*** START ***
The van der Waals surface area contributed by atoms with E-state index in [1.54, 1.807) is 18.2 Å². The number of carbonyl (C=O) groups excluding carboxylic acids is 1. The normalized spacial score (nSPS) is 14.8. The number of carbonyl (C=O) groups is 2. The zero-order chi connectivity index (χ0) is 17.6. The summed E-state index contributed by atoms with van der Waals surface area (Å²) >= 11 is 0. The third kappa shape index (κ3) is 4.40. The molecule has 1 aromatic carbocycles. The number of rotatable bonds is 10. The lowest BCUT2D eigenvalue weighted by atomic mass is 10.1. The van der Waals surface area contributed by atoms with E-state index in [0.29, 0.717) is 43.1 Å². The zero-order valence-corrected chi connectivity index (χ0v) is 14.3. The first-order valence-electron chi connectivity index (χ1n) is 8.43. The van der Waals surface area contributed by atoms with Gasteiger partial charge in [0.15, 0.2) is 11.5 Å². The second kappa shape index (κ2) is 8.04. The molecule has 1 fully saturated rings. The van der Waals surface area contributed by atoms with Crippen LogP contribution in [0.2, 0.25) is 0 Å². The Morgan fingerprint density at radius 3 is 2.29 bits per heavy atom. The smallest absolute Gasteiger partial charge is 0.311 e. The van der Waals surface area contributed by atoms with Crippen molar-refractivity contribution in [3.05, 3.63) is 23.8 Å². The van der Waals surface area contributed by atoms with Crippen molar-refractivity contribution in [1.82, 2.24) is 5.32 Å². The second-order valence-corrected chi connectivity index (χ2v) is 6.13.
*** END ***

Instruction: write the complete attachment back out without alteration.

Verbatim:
The van der Waals surface area contributed by atoms with E-state index in [1.54, 1.807) is 18.2 Å². The number of carbonyl (C=O) groups excluding carboxylic acids is 1. The normalized spacial score (nSPS) is 14.8. The number of carbonyl (C=O) groups is 2. The zero-order chi connectivity index (χ0) is 17.6. The summed E-state index contributed by atoms with van der Waals surface area (Å²) >= 11 is 0. The third kappa shape index (κ3) is 4.40. The molecule has 1 aromatic carbocycles. The number of rotatable bonds is 10. The lowest BCUT2D eigenvalue weighted by atomic mass is 10.1. The van der Waals surface area contributed by atoms with E-state index in [0.29, 0.717) is 43.1 Å². The zero-order valence-corrected chi connectivity index (χ0v) is 14.3. The first-order valence-electron chi connectivity index (χ1n) is 8.43. The van der Waals surface area contributed by atoms with Gasteiger partial charge in [0.15, 0.2) is 11.5 Å². The second kappa shape index (κ2) is 8.04. The molecule has 1 fully saturated rings. The van der Waals surface area contributed by atoms with Crippen LogP contribution in [0.2, 0.25) is 0 Å². The Morgan fingerprint density at radius 3 is 2.29 bits per heavy atom. The smallest absolute Gasteiger partial charge is 0.311 e. The van der Waals surface area contributed by atoms with Crippen molar-refractivity contribution in [3.05, 3.63) is 23.8 Å². The van der Waals surface area contributed by atoms with Crippen molar-refractivity contribution in [1.82, 2.24) is 5.32 Å². The second-order valence-corrected chi connectivity index (χ2v) is 6.13.